I’m not sure what prompted it, but I had a major hankering for some crusty chewy bread today and I had an idea about getting a gluten free bread to rise into something airy, that would also have a crisp crust.
This was a chance to put everything that I’ve learned about gluten free bread making, over the years, to the test. I added egg for structure, made the dough more of a batter, so that the rise would not be hampered and the high oven temperature, steam bath and a half & half wash make for a nice crisp crust.
What a happy experiment this turned out to be. I must admit that I had a bit of trouble getting the loaf out of the pan but with some coaxing it finally let loose.
In future, I may use parchment or I may add a little more flour to the dough and try to free form the loaf on a sheet pan on silpat and hope to preserve the rise and airiness. After all my hard work, I treated myself to a lovely fresh mozzarella & brown tomato sandwich. it was simple perfection.
bread = happiness
3/4 c water, at 95-110 degrees F
2 tablespoons granulated sugar
1 tablespoon instant yeast (I use SAF)
192g (1 1/2 cups) Cup4Cup gluten free flour blend
1/2 teaspoon kosher salt
1 large egg
1 large egg white
2 tablespoons olive oil
1 teaspoon apple cider vinegar
1 tablespoon half & half, for brushing on unbaked loaf
3 cups boiling water, for steam bath
1 teaspoon extra flour for dusting bread
1. Proof the yeast (stir the warm water and sugar together until the sugar dissolves, add the yeast and wet all the yeast.) Set aside until bubbly, about 5 minutes.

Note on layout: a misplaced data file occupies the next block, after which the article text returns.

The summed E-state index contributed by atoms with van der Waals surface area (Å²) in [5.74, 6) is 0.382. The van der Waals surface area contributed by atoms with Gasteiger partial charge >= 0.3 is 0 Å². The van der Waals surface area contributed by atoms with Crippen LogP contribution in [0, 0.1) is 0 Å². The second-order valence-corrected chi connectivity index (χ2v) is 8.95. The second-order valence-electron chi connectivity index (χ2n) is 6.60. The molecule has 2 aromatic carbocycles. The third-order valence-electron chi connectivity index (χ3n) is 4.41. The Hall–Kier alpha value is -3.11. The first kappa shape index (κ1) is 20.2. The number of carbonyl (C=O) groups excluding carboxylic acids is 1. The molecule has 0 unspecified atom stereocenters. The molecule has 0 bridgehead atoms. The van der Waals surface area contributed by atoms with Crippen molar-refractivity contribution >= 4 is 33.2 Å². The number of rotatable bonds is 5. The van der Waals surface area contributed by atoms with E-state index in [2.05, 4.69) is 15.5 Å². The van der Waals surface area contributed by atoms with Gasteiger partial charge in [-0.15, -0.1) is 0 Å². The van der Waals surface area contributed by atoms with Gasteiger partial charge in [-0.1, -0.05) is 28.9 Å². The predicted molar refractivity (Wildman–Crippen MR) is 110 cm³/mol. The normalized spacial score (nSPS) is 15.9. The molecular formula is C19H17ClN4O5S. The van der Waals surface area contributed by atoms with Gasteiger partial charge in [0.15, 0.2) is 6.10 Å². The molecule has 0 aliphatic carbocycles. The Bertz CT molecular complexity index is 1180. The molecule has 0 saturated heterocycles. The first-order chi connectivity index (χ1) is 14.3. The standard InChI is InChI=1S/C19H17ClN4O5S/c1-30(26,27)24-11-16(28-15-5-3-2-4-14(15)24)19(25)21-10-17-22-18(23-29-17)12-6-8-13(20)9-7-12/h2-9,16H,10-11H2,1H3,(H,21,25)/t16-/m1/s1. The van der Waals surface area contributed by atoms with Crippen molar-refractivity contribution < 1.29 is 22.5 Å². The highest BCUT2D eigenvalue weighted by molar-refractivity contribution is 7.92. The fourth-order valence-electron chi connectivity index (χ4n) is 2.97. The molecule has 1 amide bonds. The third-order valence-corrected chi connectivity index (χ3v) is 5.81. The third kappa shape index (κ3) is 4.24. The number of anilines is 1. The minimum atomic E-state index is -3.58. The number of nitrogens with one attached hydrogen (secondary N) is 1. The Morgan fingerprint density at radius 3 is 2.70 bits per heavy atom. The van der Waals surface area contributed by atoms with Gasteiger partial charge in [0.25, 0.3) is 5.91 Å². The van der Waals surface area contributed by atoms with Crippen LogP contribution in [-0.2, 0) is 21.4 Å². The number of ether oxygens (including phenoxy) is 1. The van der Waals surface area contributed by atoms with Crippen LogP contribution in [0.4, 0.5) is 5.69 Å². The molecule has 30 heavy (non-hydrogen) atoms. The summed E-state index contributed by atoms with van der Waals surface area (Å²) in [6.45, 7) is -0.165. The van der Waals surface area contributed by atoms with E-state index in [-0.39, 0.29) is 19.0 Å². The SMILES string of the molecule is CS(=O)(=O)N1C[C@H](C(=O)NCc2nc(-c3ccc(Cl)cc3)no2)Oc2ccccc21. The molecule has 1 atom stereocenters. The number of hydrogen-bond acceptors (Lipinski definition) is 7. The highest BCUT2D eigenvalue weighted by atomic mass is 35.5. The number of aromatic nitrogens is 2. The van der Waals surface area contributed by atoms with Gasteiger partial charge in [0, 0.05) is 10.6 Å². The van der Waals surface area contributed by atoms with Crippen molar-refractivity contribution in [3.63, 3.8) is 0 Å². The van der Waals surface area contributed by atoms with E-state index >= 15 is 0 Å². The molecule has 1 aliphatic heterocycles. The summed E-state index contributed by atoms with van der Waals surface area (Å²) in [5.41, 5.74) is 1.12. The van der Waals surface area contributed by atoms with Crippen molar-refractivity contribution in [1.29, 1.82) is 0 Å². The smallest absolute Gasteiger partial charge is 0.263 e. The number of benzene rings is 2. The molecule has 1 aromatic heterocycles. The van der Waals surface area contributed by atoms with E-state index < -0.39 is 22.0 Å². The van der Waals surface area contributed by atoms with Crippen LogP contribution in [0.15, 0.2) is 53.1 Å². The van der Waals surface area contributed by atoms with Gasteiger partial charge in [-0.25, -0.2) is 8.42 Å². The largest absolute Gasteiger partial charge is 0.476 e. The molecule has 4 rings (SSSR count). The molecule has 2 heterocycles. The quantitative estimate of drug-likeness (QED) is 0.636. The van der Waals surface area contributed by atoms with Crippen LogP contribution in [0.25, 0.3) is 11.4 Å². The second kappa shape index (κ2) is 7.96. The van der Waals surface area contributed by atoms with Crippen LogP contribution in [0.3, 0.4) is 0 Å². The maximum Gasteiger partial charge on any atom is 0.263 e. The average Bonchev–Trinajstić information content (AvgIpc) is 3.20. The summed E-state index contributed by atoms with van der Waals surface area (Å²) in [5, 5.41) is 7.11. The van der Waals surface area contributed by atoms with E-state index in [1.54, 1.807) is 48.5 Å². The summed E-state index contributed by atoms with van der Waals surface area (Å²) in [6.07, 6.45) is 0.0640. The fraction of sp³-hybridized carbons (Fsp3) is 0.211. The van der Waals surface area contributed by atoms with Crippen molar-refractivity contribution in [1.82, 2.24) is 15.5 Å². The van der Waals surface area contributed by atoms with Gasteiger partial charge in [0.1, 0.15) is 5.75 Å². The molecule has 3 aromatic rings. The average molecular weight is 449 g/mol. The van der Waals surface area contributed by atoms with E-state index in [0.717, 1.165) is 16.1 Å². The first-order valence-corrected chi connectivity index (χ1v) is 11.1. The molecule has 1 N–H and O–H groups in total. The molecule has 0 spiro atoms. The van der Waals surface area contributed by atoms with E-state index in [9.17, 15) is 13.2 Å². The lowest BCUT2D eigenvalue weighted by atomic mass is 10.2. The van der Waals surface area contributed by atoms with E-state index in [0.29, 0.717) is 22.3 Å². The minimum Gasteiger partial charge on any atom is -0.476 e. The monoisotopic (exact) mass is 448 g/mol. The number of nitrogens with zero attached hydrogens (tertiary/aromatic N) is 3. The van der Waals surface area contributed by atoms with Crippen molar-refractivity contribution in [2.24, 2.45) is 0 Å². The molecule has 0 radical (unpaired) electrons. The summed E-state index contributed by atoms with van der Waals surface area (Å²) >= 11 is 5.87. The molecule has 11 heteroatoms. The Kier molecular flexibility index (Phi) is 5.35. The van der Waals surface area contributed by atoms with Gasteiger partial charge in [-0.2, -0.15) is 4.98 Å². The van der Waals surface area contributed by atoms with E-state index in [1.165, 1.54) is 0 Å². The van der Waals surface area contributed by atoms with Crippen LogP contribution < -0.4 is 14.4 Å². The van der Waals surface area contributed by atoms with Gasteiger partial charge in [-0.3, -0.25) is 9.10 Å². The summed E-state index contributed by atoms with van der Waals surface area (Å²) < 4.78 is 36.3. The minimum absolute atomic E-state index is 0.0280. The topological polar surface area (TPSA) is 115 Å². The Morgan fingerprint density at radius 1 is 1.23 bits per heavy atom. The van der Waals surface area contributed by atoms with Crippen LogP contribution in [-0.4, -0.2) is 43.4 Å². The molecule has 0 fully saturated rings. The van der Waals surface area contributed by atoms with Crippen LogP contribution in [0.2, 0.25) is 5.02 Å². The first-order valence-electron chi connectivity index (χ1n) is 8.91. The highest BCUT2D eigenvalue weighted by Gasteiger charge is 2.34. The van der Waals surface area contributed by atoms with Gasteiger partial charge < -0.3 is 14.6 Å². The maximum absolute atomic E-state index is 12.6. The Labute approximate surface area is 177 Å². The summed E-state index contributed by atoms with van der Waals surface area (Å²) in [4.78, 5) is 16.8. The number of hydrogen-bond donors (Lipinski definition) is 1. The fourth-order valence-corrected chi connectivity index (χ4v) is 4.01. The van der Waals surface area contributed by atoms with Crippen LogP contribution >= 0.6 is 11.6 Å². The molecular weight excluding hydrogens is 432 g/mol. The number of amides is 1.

2. In a large bowl, whisk together the flour and salt and set aside.
3. In the bowl of a stand mixer, beat the eggs at high speed for about 15 – 30 seconds until they are bubbly. Look for many large bubbles, but do not over-beat the eggs.
4. Add oil, vinegar and yeast mixture to the eggs and beat for an additional 15 seconds on low speed, until just combined. Add flour mixture, all at once, and beat on low for 5 more minutes.
5. Very generously, oil a 9 x 5-inch loaf pan with olive oil and pour the dough into it (the dough will be very soft and sticky, almost a batter). Lightly, brush loaf top with half & half. Let the dough rise in a warm place, about 80 degrees F, for about 40 minutes or until doubled in size.
6. Place a half sheet pan on the lowest shelf of a 425 degree F preheated oven. Place bread pan on middle shelf of oven and pour the boiling water into the sheet pan on the lower shelf. Close the door immediately to keep the steam from escaping. Bake for approximately 25 – 30 minutes, until crust is golden brown. About half way through the baking, brush the top with more half & half. If the water has evaporated add more boiling water to the sheet pan. About 5 minutes before the end of baking, dust the top of the loaf with about 1 teaspoon of flour and finish baking. Remove from pan and cool on a rack.
Note: If you want to make free form loaves please see my update to this post.
That looks marvelous! I can’t wait to try this recipe. Thanks again!